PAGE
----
Alastair Roberts writes,

Trump’s argument against vaccines works because people no longer trust the authorities — the governments, the scientists, the medical professionals, etc. — who tell them that they are safe. The biased mainstream media, the liberal elite, lying politicians, activist judges, crony capitalists, politically correct academics, the conspiring government, scientists bought off by big business, hypocritical religious leaders: all are radically corrupt, motivated by self-interest, and radically untrustworthy. In such a situation, people’s realm of trust can become more tribal in character, focusing upon people of their own class, background, friendship groups, family, locality, ethnicity, nationality, religion, etc. and deeply suspicious of and antagonistic towards people who do not belong to those groups. This collapse of trust hasn’t occurred because the general public has suddenly become expert in the science behind vaccinations and discovered the authorities’ claims concerning vaccines to be scientifically inaccurate. The trust that has been lost was never directed primarily at such scientific claims. Rather, it was a trust in the persons and agencies that presented us with them.

I think this is all quite right, but I think there’s another important element to the story: the creation, largely through radio and television, of a distinctive class. When a complex or otherwise disputed issue arises, the media look for informants, and those informants they call “experts.” The problem is that the term conflates several varieties of expertise and non-expertise. An “expert in infectious diseases” from the Centers for Disease Control is followed by an “expert in the paleo diet,” who is then succeeded by an “expert in political polling,” and then the hour is wrapped up by a visit from a “relationships expert.”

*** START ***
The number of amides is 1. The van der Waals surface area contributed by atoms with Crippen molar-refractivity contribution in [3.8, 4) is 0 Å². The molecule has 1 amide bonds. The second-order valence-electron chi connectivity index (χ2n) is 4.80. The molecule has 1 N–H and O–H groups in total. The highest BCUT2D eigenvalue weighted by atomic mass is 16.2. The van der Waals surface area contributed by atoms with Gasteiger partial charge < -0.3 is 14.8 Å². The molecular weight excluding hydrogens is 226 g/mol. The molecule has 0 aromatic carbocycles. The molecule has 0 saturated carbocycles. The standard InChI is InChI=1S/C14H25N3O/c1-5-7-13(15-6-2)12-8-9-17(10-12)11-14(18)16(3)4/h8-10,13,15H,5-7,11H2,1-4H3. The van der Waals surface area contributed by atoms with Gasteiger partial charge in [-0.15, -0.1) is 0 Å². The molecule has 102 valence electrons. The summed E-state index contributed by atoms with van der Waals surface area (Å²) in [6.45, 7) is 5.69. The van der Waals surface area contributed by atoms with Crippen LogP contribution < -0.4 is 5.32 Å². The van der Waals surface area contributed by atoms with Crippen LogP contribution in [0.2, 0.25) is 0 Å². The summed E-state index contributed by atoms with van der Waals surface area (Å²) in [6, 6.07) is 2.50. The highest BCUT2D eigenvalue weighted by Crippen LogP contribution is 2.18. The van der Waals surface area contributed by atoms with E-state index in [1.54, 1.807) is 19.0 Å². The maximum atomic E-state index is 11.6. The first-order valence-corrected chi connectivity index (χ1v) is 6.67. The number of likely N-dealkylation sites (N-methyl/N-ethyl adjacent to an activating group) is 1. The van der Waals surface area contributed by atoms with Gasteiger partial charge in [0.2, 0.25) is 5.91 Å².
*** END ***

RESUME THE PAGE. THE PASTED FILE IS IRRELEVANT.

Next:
Some of these people don’t know anything about anything. Others have deep learning in rigorously maintained fields of knowledge. But they have all been folded into the class of “expert.” And so when some of them are proved to be empty heads in empty suits, the reputation of the whole class is compromised. And that’s how you get a situation in which all experts are distrusted — in which their very designation as possessing expertise is just a big red flag.

Text Patterns

November 10, 2016


  1. Text Patterns readers interested in questions about expertise — and especially about what to do when competing authorities disagree — might also be interested in Robert Herritt's recent New Atlantis essay "Hard to Believe."

  2. Anti-vax folks certainly are a tribe, but they're an odd bunch comprising both very liberal "spiritual-but-not-religious" folks and very conservative "fundamentalist" Christians. What often unifies these otherwise very different folks is not just suspicion and/or conspiracy theories, but a more fundamental distrust of the modern order–the people who would side with the Thoreau presented in Jill Lepore's beautiful essay, Vast Designs.

    Of course, there are plenty of those sorts of people who are not anti-vaccination, but I do think there's a lot of commonality there.

    I'd also say there are some who are not conspiracy theorists per se–who do not necessarily assume the worst about our medical industry or government regulators–but who take epistemological skepticism to greater extremes than most others… that is, they may not doubt all the studies that show no discernible link between vaccine and problem "x"… but they'd emphasize the "discernible" part, perhaps beyond the point of reason.

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